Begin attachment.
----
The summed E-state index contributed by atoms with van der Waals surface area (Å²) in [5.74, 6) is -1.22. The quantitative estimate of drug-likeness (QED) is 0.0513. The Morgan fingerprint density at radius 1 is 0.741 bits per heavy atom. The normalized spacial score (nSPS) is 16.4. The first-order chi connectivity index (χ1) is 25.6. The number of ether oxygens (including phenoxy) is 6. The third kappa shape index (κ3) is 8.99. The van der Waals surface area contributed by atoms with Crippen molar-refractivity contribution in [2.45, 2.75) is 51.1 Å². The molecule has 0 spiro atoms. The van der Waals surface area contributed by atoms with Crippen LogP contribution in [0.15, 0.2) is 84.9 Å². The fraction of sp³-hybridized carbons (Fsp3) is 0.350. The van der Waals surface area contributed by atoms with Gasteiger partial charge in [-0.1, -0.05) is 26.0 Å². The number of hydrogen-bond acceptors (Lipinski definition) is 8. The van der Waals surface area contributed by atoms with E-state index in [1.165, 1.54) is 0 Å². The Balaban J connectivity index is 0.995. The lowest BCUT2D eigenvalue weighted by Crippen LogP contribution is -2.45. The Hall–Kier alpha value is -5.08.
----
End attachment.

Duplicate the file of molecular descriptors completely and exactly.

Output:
The summed E-state index contributed by atoms with van der Waals surface area (Å²) in [5.74, 6) is -1.22. The quantitative estimate of drug-likeness (QED) is 0.0513. The Morgan fingerprint density at radius 1 is 0.741 bits per heavy atom. The normalized spacial score (nSPS) is 16.4. The first-order chi connectivity index (χ1) is 25.6. The number of ether oxygens (including phenoxy) is 6. The third kappa shape index (κ3) is 8.99. The van der Waals surface area contributed by atoms with Crippen molar-refractivity contribution in [2.45, 2.75) is 51.1 Å². The molecule has 0 spiro atoms. The van der Waals surface area contributed by atoms with Crippen LogP contribution in [0.15, 0.2) is 84.9 Å². The fraction of sp³-hybridized carbons (Fsp3) is 0.350. The van der Waals surface area contributed by atoms with Gasteiger partial charge in [-0.1, -0.05) is 26.0 Å². The number of hydrogen-bond acceptors (Lipinski definition) is 8. The van der Waals surface area contributed by atoms with E-state index in [1.165, 1.54) is 0 Å². The Balaban J connectivity index is 0.995. The lowest BCUT2D eigenvalue weighted by Crippen LogP contribution is -2.45. The Hall–Kier alpha value is -5.08.